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Md. Leaders Seek Briefing From NSA On Report That NSA Tool Was Used In Ransomware Attack

BALTIMORE (WJZ) — Baltimore City Council President Brandon Scott has called for Gov. Hogan to seek a federal emergency and disaster declaration for the weeks-long cyber attack that brought the city government computer systems and citizen services down.

If granted, the Presidential FEMA declaration would allow for federal reimbursement for damages, costs and infrastructure repairs related to the attack.

The New York Times reported Saturday that the Baltimore City attack and other attacks against cities and towns across the U.S. are the result of a National Security Agency developed cyberweapon that was stolen in a security breach.

The weapon, "EternalBlue" is estimated to have caused billions of dollars in damages and is believed to be the most destructive and costly NSA security breach in history, the release said.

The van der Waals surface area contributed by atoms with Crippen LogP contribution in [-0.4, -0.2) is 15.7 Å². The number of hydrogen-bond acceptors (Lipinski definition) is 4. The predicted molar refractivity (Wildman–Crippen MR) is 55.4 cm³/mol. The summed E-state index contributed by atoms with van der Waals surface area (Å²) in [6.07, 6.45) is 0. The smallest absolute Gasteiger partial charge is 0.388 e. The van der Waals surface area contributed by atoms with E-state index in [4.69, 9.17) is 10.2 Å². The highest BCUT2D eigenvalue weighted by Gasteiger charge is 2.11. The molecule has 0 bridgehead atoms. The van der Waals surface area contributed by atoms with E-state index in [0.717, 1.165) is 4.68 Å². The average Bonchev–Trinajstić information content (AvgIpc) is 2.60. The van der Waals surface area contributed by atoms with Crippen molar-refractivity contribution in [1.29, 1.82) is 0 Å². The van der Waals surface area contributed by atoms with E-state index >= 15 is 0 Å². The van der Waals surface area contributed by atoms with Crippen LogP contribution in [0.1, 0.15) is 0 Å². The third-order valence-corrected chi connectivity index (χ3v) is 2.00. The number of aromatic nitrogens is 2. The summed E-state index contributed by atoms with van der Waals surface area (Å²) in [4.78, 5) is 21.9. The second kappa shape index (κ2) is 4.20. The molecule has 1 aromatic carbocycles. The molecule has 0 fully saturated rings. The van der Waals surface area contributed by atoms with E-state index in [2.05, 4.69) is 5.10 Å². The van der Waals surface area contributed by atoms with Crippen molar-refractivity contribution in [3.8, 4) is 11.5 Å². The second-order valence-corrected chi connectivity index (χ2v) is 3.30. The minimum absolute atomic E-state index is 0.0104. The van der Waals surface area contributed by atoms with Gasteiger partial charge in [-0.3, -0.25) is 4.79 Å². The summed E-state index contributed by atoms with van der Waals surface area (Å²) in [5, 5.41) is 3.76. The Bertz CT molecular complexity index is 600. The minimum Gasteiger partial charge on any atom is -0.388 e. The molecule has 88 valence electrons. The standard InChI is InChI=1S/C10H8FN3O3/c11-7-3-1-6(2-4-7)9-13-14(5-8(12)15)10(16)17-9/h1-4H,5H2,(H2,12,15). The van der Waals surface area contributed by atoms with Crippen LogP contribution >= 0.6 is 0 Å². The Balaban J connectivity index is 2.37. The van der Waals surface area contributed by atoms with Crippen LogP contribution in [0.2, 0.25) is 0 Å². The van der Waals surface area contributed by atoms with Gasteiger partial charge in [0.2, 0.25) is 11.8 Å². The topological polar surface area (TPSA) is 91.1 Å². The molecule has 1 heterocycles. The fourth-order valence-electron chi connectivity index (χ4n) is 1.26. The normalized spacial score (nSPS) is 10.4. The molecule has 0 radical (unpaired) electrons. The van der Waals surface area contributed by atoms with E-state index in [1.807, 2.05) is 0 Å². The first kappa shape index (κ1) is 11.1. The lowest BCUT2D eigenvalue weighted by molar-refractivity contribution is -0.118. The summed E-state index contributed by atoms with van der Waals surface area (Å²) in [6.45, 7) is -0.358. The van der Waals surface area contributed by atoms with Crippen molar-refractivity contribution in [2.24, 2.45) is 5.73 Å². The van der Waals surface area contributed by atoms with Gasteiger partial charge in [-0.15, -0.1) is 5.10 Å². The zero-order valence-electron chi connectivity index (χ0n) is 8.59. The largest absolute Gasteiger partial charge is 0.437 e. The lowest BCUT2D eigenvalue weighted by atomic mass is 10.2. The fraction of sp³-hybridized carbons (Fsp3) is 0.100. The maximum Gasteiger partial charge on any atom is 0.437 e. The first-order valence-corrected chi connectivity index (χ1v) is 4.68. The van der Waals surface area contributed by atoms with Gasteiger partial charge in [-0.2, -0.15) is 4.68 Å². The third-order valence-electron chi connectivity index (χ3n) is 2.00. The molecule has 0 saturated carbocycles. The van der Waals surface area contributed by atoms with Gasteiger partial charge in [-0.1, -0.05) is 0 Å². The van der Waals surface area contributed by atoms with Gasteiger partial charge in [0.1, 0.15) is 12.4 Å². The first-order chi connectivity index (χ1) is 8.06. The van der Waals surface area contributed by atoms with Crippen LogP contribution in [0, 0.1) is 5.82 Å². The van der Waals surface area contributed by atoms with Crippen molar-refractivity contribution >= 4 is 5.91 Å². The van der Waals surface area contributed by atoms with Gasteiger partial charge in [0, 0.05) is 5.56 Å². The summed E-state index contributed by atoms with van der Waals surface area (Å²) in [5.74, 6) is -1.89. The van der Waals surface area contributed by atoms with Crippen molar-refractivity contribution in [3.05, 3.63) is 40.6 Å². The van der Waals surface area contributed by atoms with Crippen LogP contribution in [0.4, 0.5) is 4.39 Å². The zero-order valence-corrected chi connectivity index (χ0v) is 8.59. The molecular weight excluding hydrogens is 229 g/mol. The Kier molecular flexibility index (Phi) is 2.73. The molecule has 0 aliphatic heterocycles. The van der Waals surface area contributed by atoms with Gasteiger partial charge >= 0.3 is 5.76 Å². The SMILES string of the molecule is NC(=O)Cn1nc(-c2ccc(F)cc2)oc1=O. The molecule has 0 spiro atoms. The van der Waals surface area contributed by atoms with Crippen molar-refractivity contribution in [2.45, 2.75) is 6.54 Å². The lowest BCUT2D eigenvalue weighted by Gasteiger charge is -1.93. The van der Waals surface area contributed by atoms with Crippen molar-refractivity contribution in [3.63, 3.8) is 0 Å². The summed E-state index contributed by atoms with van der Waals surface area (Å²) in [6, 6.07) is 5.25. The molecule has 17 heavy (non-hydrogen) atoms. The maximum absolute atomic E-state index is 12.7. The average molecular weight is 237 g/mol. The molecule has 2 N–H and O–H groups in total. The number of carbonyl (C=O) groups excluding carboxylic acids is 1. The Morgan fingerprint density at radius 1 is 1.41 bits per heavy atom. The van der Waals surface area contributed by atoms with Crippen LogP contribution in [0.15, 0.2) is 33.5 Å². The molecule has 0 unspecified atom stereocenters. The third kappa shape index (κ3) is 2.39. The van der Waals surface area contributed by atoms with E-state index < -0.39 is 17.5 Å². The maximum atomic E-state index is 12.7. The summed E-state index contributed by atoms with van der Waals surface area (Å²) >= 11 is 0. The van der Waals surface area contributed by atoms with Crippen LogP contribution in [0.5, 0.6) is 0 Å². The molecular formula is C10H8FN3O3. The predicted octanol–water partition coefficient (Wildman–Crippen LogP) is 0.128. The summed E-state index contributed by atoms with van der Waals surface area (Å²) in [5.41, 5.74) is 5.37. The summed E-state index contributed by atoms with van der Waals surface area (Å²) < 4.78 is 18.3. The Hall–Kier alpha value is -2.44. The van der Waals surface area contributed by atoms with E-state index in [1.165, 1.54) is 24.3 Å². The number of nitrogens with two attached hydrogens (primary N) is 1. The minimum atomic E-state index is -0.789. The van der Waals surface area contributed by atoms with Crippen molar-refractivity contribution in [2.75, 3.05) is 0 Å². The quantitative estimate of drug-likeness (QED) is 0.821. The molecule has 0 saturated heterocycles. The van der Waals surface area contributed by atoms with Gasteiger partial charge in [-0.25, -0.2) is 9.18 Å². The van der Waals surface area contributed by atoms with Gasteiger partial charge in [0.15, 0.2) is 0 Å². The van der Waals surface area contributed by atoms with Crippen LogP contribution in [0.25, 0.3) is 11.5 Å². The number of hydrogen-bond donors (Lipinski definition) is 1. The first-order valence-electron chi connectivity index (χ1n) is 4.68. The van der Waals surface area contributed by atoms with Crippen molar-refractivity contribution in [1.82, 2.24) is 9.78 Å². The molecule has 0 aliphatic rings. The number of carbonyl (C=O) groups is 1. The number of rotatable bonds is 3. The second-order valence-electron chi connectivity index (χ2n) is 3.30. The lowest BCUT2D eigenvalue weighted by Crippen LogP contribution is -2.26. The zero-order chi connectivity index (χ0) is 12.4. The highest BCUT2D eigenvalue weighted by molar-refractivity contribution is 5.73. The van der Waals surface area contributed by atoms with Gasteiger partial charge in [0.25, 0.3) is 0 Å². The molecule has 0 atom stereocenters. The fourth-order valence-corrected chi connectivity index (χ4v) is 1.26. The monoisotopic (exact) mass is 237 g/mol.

"I've reached out to Governor Hogan's Office today to urge his leadership and cooperation in seeking Federal Emergency & Disaster Declaration for this incident," said Council President Scott. "Given the new information and circumstances its even more clear that the federal government needs to have a larger role in supporting the City's recovery, including federal reimbursement for damages."

Gov.  Hogan responded to the NYT report later Saturday, saying they continue to work with city leaders.

"We continue to work closely with city leaders, including leveraging both state and federal resources, to help restore affected systems."

Scott called for the creation of a Special City Council Committee on Cybersecurity and Emergency Preparedness to investigate the attack.

Earlier this week, Sen. Chris Van Hollen and Ben Cardin and Representatives Elijah Cummings, Dutch Ruppersberger and John Sarbanes, all D-Md., wrote to the Federal Bureau of Investigation thanking them for their work to help defeat the attack and requesting a briefing on the attack once the operation ends.

This story is developing.

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